Darren – The knock on Housler when he arrived was his blocking. So far do you feel he has shown enough improvement that he might be an every play tight end as opposed to a third and long TE. If not could he still fit into the system as a big wideout.

  20. By antonioangelo21 on May 26, 2013 | Reply

    if only whiz hadn’t cut heap at end of last season, he would have been good to have in the mix if he still wanted to play.

  21. By Darren Urban on May 26, 2013 | Reply

    Peter —

    RE: Blocking and Housler

    I think it’s a fair concern. Tough to tell at this point.

  22. By Louisville Card on May 26, 2013 | Reply

    @antonioangelo21

    Heap is still available not like anyone else wants him. I’m pretty sure no matter who the coach would’ve been Heap would still be retired. I’m sure if somebody wanted him to come back, he would milk another season’s worth of checks out of that team from the sideline…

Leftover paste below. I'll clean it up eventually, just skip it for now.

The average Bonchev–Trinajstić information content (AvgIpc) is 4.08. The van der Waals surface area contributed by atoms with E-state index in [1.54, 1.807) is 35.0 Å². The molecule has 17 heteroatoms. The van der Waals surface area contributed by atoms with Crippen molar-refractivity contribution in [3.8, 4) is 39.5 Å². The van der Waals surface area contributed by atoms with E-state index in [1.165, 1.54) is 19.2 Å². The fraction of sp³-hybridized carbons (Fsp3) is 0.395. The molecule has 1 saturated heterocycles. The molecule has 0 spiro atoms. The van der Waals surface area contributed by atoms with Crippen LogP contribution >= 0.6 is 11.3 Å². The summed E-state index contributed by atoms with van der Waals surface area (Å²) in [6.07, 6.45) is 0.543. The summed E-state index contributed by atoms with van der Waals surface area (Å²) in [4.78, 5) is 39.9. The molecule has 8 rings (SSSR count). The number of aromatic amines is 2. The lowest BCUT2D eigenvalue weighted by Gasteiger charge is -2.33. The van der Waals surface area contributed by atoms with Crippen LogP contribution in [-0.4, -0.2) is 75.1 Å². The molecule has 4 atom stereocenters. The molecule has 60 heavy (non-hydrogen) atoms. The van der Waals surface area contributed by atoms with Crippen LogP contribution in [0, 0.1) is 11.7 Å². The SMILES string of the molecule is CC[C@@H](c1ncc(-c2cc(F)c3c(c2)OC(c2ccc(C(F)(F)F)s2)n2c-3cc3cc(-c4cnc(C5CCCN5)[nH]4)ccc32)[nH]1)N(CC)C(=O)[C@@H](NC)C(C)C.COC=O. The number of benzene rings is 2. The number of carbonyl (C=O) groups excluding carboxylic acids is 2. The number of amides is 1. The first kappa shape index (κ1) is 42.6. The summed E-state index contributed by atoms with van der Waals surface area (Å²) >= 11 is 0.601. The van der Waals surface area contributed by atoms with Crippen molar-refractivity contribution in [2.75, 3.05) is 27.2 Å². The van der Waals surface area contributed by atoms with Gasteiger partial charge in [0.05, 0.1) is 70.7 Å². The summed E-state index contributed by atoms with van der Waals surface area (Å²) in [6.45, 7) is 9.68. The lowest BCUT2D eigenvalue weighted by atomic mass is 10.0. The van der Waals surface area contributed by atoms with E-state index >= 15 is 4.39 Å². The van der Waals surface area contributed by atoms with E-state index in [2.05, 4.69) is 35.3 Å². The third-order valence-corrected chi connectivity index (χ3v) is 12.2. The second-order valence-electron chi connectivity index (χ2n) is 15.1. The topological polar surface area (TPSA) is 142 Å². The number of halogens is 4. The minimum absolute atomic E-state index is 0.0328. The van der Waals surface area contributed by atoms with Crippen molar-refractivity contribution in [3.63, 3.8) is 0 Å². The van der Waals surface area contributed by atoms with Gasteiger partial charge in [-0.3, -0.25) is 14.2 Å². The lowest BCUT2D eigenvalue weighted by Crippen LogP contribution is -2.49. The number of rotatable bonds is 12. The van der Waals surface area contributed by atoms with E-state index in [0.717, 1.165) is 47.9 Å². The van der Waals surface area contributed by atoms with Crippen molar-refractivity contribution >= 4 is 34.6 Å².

23. By Cody Zarr on May 26, 2013 | Reply

    First of all, Dray is not getting cut. Second, tight ends aren’t necessarily supposed to dazzle you after the catch. King is 6’3″ 260 lbs, what do you propose he does? Razzle dazzle a corner out of his socks? They’re meant to be a big target that creates mismatches. If you can’t see King’s value then you don’t know much about football.

    Sure, its nice to see a physically gifted guy like Housler playing TE but guys like him make a living catching and running, not being known for their blocking. In fact I would argue that most prolific pass catching tight ends are not factors in the run game. I am sure profootballfocus.com would support that.

    Basically what you’re looking for in a guy like Housler is what he’s already doing + tolerable blocking skills. Guys like Finly, Watson, Olsen, etc are very rarely expected to perform well run blocking on the strong side. Hell, most of them can barely get in the way and mirror guys on the weak side.

    So just relax, we don’t need to scamper out and beg a tight end to come to Arizona. Is it an area of deficiency compared to the rest of the roster? Sure, but there is a lot of potential there.

    Oh, and don’t get me started on Todd Heap.

  24. By Mike Hadzinski C.M. PUNK on May 27, 2013 | Reply

    wow look at the bandwagon housler fans ill make sure to tell his gramps ron you all said hi…

  25. By mal on May 27, 2013 | Reply

    The only team in the entire NFL who did not have a tight end reception for a touchdown last season?

    Yep, the Cards.

    It’s guaranteed — things can only get better.